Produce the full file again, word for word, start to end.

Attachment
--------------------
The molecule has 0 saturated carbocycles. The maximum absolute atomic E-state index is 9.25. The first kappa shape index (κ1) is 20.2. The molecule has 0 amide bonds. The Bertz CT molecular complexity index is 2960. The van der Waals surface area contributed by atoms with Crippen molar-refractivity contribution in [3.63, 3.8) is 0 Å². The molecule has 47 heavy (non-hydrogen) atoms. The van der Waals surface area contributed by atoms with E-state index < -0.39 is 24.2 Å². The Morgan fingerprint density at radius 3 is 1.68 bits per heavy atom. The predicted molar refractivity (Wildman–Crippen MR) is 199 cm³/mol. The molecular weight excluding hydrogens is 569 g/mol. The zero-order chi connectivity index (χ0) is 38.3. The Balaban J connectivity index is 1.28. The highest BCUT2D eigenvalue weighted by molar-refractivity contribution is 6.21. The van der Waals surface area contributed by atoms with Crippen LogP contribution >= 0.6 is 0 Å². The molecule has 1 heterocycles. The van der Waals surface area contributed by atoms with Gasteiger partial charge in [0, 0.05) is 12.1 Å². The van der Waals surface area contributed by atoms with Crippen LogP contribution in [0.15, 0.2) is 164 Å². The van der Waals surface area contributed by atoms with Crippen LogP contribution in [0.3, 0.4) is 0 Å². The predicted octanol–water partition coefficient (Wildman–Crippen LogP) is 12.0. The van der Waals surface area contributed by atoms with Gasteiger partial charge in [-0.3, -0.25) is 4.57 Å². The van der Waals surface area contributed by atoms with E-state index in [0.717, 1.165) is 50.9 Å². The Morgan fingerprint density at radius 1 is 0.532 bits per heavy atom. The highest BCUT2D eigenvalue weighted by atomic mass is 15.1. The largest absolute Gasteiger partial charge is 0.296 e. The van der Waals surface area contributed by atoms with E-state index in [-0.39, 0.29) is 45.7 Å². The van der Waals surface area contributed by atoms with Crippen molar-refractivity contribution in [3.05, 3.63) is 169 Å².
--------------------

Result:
The molecule has 0 saturated carbocycles. The maximum absolute atomic E-state index is 9.25. The first kappa shape index (κ1) is 20.2. The molecule has 0 amide bonds. The Bertz CT molecular complexity index is 2960. The van der Waals surface area contributed by atoms with Crippen molar-refractivity contribution in [3.63, 3.8) is 0 Å². The molecule has 47 heavy (non-hydrogen) atoms. The van der Waals surface area contributed by atoms with E-state index < -0.39 is 24.2 Å². The Morgan fingerprint density at radius 3 is 1.68 bits per heavy atom. The predicted molar refractivity (Wildman–Crippen MR) is 199 cm³/mol. The molecular weight excluding hydrogens is 569 g/mol. The zero-order chi connectivity index (χ0) is 38.3. The Balaban J connectivity index is 1.28. The highest BCUT2D eigenvalue weighted by molar-refractivity contribution is 6.21. The van der Waals surface area contributed by atoms with Crippen LogP contribution >= 0.6 is 0 Å². The molecule has 1 heterocycles. The van der Waals surface area contributed by atoms with Gasteiger partial charge in [0, 0.05) is 12.1 Å². The van der Waals surface area contributed by atoms with Crippen LogP contribution in [0.15, 0.2) is 164 Å². The van der Waals surface area contributed by atoms with Crippen LogP contribution in [0.3, 0.4) is 0 Å². The predicted octanol–water partition coefficient (Wildman–Crippen LogP) is 12.0. The van der Waals surface area contributed by atoms with Gasteiger partial charge in [-0.3, -0.25) is 4.57 Å². The van der Waals surface area contributed by atoms with E-state index in [0.717, 1.165) is 50.9 Å². The Morgan fingerprint density at radius 1 is 0.532 bits per heavy atom. The highest BCUT2D eigenvalue weighted by atomic mass is 15.1. The largest absolute Gasteiger partial charge is 0.296 e. The van der Waals surface area contributed by atoms with E-state index in [-0.39, 0.29) is 45.7 Å². The van der Waals surface area contributed by atoms with Crippen molar-refractivity contribution in [3.05, 3.63) is 169 Å².